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Dive Review of Kri Eco in
Indonesia/Raja Ampat

Kri Eco, Jul, 2008,

by Paddy Ryan, CO, USA (Reviewer Reviewer 4 reports). Report 4300.

Reporter and Travel

Dive Experience Over 1000 dives
Where else diving Cozumel, Bahamas, Poor Knights, Fiji, Sulawesi, Solomon Islands, Belize
Closest Airport Getting There

Dive Conditions

Weather sunny Seas calm, currents
Water Temp 80 to 83 Fahrenheit Wetsuit Thickness 5
Water Visibility 50 to 100 Feet

Dive Policy

Dive own profile yes
Enforced diving restrictions 100 foot depth limit, nominal one hour dive limit (frequently exceeded!)
Liveaboard? no Nitrox Available? N/A

What I Saw

Sharks 1 or 2 Mantas None
Dolphins None Whale Sharks None
Turtles > 2 Whales None
Corals 5 stars Tropical Fish 5 stars
Small Critters 5 stars Large Fish 3 stars
Large Pelagics 2 stars

Underwater Photography 1 (worst) - 5 (best):

Subject Matter 5 stars Boat Facilities 3 stars
Overall rating for UWP's 5 stars Shore Facilities 5 stars
UW Photo Comments Initially dive guides pointed out every nudibranch, even if they had already shown us the same species earlier. With time their great observational skills became more adapted to our interests.

Ratings and Overall Comments 1 (worst) - 5 (best):

Accommodations 3 stars Food 3 stars
Service and Attitude 5 stars Environmental Sensitivity N/A
Dive Operation 4 stars Shore Diving 1 stars
Snorkeling N/A
Value for $$ N/A
Beginners 2 stars
Advanced 5 stars
Comments It really was all good. We knew before we got there that there were no en suites, that there were no hot water showers and no AC. We didn't really miss these "luxuries" anyway as we were there to dive. Being lulled to sleep by the sounds of jacks hitting schools of baitfish and the quacking of the local pair of rajah shelducks was very special.

We were issued with reef hooks at the start of our stay and encouraged to use them. Most of us did without but at times they were useful. Sleeping barracuda was a site with a current so strong that one could just swim into it when working really really hard.

Initially I was disappointed with what wasn't there ... no Lembeh Straits muck diving critters ... no frogfish, wasp cockatoofish, wonderpus or mimic octopuses. But what is there is fabulous. Home to incredible fish and hard coral diversity it was often difficult to decide what to look at.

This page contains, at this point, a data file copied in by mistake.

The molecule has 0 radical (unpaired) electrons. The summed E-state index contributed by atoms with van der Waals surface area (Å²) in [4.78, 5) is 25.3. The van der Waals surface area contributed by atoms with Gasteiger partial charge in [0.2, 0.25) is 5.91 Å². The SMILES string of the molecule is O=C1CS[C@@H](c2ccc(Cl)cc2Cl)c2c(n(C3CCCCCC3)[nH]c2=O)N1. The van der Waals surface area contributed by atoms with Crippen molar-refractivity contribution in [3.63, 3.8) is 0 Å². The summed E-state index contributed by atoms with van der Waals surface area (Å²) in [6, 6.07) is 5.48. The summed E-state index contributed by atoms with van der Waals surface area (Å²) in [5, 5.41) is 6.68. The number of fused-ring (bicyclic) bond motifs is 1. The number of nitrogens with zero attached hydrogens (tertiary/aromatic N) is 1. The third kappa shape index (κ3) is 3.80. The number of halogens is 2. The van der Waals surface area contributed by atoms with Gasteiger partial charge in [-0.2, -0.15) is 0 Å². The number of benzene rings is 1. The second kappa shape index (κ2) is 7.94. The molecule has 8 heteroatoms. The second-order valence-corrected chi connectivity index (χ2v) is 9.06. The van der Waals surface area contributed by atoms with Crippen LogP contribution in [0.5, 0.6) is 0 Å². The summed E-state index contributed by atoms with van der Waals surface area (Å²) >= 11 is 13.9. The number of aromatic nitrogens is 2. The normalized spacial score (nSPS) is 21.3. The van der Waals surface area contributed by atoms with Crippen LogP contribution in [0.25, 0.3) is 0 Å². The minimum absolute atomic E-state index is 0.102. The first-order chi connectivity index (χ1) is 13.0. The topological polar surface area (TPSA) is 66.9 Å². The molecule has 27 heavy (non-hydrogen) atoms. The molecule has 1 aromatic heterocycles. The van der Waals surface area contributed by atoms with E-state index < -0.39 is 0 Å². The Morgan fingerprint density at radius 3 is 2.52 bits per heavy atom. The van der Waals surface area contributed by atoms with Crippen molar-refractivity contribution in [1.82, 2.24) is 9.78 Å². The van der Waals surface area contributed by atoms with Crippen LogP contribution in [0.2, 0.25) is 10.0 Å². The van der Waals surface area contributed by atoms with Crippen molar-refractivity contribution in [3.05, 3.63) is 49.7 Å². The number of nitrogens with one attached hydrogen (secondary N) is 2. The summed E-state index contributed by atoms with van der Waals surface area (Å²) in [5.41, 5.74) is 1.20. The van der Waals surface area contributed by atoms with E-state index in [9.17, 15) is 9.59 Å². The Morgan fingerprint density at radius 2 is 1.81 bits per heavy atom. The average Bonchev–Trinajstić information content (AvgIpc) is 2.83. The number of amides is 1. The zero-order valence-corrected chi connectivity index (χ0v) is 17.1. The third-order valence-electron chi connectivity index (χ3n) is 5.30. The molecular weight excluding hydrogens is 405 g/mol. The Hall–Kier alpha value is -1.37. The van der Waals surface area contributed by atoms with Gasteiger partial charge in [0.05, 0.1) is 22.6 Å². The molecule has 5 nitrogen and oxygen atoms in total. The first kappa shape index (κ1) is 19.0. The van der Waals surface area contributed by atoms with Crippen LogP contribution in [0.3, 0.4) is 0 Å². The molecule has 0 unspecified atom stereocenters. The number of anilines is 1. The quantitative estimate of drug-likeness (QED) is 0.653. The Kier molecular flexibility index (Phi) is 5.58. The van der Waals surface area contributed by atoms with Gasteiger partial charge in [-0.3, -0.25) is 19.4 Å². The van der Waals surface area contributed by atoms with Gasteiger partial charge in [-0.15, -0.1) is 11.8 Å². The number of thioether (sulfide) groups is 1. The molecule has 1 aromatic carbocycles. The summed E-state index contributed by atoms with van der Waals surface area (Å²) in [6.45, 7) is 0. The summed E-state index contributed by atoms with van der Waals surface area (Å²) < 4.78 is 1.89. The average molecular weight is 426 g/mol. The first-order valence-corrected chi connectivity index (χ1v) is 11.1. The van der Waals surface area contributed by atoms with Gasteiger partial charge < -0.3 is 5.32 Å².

On one amazing dive on "Sardines" we were doing our safety stop when a resident herd (I can't call it a school) of giant bumphead (Napoleon) wrasse came storming along the reef crest. They ranged in size from "little" guys barely three feet long to five foot giants that must have weighed two hundred pounds. Being in the middle of such a group of behemoths going about their business, blithely unconcerned about us strange humans was a heart-stopping, tear inducing experience. I feel privileged to have seen such a sight.

Food was excellent and there was plenty of it. Staff were friendly (perhaps a little shy) and helpful. Once, when I was walking to the restaurant in a small downpour, one of the staff ran with an umbrella to give to me. When one of our party was ill, they were frequently visited by staff to see if they could be helped.

We never did see mantas even after three attempts. But our boat had so much fun anyway that the folk in the office could hear our drumming on any available surface in the boat for several miles before we docked. Crazy Eddie's dance on the bow just summed up the trip. I smiled from first waking up to going to bed at night. I'm grinning now as I remember an amazing three weeks.

You must do the trip to "The Passage". It costs extra but it is worth every cent. The limestone islands, the mangroves and the bat cave are all part of this expedition and to add to the pleasure you get a real luxury at the end of it (yes, you get a hot "mandi" usually reserved for after a night dive).

Manager Maya Hadorn, personable and multi-talented, left on vacation after two weeks of our stay but her standins Ami and Nickson were equally helpful and pleasant. Max Ammer, the owner, came and chatted with us and made us feel at home. He was a little harassed at the start of our trip because upmarket Sorido around the corner was occupied by the King of the Netherlands and various hangers-on.

A number of us picked up dysentery during our stay ... I suspect the salsa! A daily diet of immodium allowed for comfortable diving.

Each accommodation unit had a power strip and after borrowing some adapters from Maya I was able to keep two housings running the whole time.

Staff are scrupulously honest. Small items like a Swiss army knife were always where I left them. They are a little shy and retiring at first but as they get to know you they start to open up. The people contributed enormously to the success of our trip. Meeting mostly European fellow divers was another plus.

Getting there is the pits. We arrived two days late thanks to bad weather and changed airline schedules. Take time in Manado to enjoy the city and go and see the black macaques and the tarsiers at the Tangkoko Reserve.

But the diving was memorable and just a little bittersweet. This was how the world used to be.

We will return, I'm starting to save up right now.
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Note: The information here was reported by the author above, but has NOT been reviewed nor edited by Undercurrent prior to posting on our website. Please report any major problems by writing to us and referencing the report number above.

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